According to an alert from Brian Mastenbrook, there is a serious Safari vulnerability that allows a malicious web site to read files on a user's hard drive without user intervention.
This can be used to gain access to sensitive information stored on the user's computer, such as emails, passwords, or cookies that could be used to gain access to the user's accounts on some web sites. The vulnerability has been acknowledged by Apple. All users of Mac OS X 10.5 Leopard who have not changed their feed reader application preference from the system default are affected, regardless of whether they use any RSS feeds or use a different web browser (such as Firefox). Users of previous versions of Mac OS X are not affected.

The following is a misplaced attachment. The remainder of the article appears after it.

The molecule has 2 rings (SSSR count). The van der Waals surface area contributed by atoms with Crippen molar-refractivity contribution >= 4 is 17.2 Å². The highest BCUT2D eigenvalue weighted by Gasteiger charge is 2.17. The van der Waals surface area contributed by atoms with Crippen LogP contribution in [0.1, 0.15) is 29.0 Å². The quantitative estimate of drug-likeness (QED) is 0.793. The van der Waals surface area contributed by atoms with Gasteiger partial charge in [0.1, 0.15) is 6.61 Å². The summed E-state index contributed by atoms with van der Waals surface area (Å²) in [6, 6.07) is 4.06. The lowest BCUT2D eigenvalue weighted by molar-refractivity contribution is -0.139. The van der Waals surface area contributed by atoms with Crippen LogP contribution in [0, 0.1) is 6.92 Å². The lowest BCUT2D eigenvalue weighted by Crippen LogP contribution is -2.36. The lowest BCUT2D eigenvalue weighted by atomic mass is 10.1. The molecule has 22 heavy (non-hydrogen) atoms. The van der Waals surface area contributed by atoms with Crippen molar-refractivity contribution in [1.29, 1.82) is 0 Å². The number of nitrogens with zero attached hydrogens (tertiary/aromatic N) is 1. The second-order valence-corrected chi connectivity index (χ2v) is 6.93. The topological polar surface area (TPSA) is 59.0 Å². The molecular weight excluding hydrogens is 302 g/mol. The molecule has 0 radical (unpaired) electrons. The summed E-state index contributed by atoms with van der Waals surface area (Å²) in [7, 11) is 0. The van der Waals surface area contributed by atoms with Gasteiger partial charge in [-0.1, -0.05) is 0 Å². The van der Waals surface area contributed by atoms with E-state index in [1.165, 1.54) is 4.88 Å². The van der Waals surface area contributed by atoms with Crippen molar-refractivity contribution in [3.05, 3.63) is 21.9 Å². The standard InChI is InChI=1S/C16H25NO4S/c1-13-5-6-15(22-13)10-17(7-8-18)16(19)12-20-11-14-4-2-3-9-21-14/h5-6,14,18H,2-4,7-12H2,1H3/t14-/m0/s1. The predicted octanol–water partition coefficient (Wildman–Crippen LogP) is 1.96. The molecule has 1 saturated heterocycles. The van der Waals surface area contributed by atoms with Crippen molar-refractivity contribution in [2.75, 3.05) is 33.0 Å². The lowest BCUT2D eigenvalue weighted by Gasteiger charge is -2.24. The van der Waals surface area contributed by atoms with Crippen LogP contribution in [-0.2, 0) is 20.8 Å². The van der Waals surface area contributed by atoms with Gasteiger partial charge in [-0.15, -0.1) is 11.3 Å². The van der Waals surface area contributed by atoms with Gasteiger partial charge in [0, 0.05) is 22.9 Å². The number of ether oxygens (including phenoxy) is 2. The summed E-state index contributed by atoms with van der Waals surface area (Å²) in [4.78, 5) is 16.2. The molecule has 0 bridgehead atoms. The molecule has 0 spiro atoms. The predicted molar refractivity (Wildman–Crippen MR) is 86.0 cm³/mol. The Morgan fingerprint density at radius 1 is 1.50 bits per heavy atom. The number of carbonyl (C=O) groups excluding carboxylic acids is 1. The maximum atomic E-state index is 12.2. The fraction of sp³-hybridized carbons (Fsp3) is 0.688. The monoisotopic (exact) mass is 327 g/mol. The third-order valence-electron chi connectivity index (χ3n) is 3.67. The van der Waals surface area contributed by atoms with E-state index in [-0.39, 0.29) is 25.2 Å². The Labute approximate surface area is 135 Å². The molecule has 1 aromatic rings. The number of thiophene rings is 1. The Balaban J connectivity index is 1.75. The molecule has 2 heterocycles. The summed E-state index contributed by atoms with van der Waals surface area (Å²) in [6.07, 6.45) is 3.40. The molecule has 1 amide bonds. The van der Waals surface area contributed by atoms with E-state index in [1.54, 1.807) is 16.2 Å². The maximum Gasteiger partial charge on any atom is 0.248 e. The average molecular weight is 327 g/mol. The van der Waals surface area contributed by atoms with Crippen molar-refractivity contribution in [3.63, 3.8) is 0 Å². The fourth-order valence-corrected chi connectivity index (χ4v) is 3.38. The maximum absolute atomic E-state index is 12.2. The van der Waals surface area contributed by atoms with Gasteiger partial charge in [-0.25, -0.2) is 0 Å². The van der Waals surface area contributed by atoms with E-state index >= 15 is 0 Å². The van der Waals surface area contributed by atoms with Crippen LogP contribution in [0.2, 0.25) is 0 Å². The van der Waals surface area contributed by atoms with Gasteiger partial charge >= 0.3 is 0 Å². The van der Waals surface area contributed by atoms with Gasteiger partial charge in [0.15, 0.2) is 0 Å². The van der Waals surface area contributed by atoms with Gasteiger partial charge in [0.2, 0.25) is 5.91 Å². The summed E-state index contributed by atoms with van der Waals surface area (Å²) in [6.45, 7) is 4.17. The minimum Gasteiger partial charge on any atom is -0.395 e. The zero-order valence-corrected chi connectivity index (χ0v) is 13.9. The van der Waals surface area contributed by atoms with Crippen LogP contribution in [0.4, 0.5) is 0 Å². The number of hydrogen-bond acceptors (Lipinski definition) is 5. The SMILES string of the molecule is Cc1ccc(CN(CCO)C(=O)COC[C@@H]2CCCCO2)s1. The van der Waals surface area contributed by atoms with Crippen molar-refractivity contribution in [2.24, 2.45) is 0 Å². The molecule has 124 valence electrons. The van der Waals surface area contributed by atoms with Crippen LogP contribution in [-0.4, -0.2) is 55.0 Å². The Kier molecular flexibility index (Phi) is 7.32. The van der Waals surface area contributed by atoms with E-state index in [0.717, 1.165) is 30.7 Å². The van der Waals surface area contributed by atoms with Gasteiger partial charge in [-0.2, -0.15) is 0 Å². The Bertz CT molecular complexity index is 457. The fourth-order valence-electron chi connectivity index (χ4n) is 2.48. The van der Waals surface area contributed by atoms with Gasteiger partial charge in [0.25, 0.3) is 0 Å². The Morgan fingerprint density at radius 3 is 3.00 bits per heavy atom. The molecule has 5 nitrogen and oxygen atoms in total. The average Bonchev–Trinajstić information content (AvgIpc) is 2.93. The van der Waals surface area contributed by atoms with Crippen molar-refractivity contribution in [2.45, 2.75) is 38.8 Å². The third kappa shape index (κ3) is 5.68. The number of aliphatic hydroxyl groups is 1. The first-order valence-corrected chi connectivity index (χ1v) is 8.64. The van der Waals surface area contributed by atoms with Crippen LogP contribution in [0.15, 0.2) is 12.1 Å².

Mastenbrook, who has a credible history of reporting security issues affecting the Mac ecosystem, said users of Safari on Windows are also affected.
The researcher recommends that Safari users change the default feed reader in the browser.
To select a different feed reader:
- Open Safari and select Preferences... from the Safari menu.
- Choose the RSS tab from the top of the Preferences window.
- Click on the Default RSS reader pop-up and select an application other than Safari.
The only workaround available for users of Safari on Windows is to use a different web browser, Mastenbrook recommends.
This is not the first time that Apple's Safari browser has failed a privacy-related test.